• Use your other hand to grab the piece that needs adjusting. If you’re using pliers, use your non-dominant hand to grip the pliers and pinch the part in need of adjustment.
  • Rotate your hand or the pliers until you’ve made the adjustment.

Always make adjustments a little bit at a time, stop, try on your glasses, and re-adjust as needed.

How to Adjust Metal Frame Glasses 

Adjusting plastic frame glasses is more difficult than metal frames, but it’s still possible to do this at home with an additional step. 

To adjust metal frames:

  • Before you begin the adjustment, you’ll need to warm your glasses using hot water or a hairdryer for about 30 seconds to two minutes.
  • Once warm and pliable, gently bend your glasses as needed.
  • Wait until they cool and try them on.
  • If additional adjustments are needed, reheat them and readjust.

You should never try to bend plastic glasses without heating them first because the plastic is brittle and will snap. If you have doubts that warming the plastic won’t be effective, take your glasses to an optician for adjustments.

What to Do if Your Glasses Squeeze Your Temples

If your glasses squeeze your temples, you should loosen them. It’s common to experience headaches and discomfort when your glasses squeeze too tight.

If you need to bend the glasses part, use your non-dominant hand to hold your glasses and your other hand to push the corner of the frames gently apart. You’ll want to push on the corner area where the hinge and lens meet. Once you do this on one side, repeat on the other side until you reach a comfortable width for your glasses.

Keep in mind, you’ll only want to do this with traditional wire or plastic glasses. Not all plastic-rimmed glasses can handle the adjustment, even after warming them. You should never adjust rimless and semi-rimless glasses at home.

When to Take Your Glasses to a Professional

How do you know when you shouldn’t fix your glasses home?

In most cases, it’s based on the material from which your glasses are made. Some frame materials can be adjusted at home, while others require professional attention. This is the case for glasses made from:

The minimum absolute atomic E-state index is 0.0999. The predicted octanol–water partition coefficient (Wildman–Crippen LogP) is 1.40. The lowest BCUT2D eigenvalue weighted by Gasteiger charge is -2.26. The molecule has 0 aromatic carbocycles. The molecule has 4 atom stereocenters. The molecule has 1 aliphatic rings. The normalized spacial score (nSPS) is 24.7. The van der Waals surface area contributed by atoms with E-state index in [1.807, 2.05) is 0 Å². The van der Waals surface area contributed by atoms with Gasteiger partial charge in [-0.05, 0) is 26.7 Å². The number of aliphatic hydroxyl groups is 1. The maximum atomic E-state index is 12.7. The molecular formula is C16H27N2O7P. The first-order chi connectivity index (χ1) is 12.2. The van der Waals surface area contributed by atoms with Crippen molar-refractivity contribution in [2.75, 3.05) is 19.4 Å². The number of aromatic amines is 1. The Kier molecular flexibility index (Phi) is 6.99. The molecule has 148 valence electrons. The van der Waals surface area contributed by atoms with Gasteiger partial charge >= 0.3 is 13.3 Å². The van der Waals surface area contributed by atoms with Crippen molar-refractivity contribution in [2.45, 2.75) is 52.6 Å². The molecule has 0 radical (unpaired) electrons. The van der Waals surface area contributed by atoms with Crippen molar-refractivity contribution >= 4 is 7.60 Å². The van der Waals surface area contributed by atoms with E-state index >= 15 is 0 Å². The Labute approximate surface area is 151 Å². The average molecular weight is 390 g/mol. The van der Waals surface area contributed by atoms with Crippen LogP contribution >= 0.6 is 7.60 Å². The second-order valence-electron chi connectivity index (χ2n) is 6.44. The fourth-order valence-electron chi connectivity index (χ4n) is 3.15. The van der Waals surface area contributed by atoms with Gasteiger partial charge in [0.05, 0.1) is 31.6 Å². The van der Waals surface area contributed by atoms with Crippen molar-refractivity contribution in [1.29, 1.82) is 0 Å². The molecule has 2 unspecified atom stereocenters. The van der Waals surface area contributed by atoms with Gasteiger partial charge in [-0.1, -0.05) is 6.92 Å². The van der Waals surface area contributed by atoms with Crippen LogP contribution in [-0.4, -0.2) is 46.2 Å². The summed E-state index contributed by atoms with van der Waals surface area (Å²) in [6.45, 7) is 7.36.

• Aluminum alloy
  • Memory plastic
  • Titanium or memory titanium

The more durable your frames, the less likely you are to have success making adjustments at home. Small adjustments work best. Leave major adjustments to the professionals.

If the problem is that the frame size is wrong, you’ll need to invest in new glasses. There’s only so much you can do to make glasses fit your face better.

It’s also risky to make adjustments on rimless or semi-rimless styles because they are fragile.

If you decide to try an at-home adjustment, make sure you have an extra pair of glasses or contact lenses before attempting the adjustment. This way you have a spare to wear until you can get a professional adjustment if your at-home attempts don’t work. 

In some cases, you’ll need a new pair of glasses if your adjustments broke your eyeglass frames beyond repair.

Finally, keep in mind that adjustments shouldn’t replace regular visits to an optometrist. Proper eye care includes routine visits to an eye doctor for exams. If it’s been awhile since you’ve had an exam and your glasses need adjusting, it’s worth it to wait for a professional adjustment.

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Resources
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Harvard Health Publishing. “Are You Wearing the Correct Eyeglass Prescription?” Harvard Health, www.health.harvard.edu/diseases-and-conditions/are-you-wearing-the-correct-eyeglass-prescription.

“Headaches because of Glasses? The Fix Might Be Simple (2019 Update) - Endmyopia® - Understanding Nearsightedness.” Endmyopia.org, endmyopia.org/headaches-because-of-glasses-the-fix-might-be-simple/.

“How to Take Care of Your Eyeglasses - Consumer Reports.” Www.consumerreports.org, www.consumerreports.org/cro/magazine/2012/08/how-to-take-care-of-your-eyeglasses/index.htm.

“5 Vision Myths Debunked.” Healthcare.utah.edu, healthcare.utah.edu/healthfeed/postings/2017/09/vision-myths.php.

“Wearing Glasses for the First Time.” Visionworks.com, 2021, www.visionworks.com/articles-wearing-glasses-for-the-first-time.

“How to Care for the Glasses You Wear Every Day.” Martha Stewart, www.marthastewart.com/8060409/how-care-daily-glasses.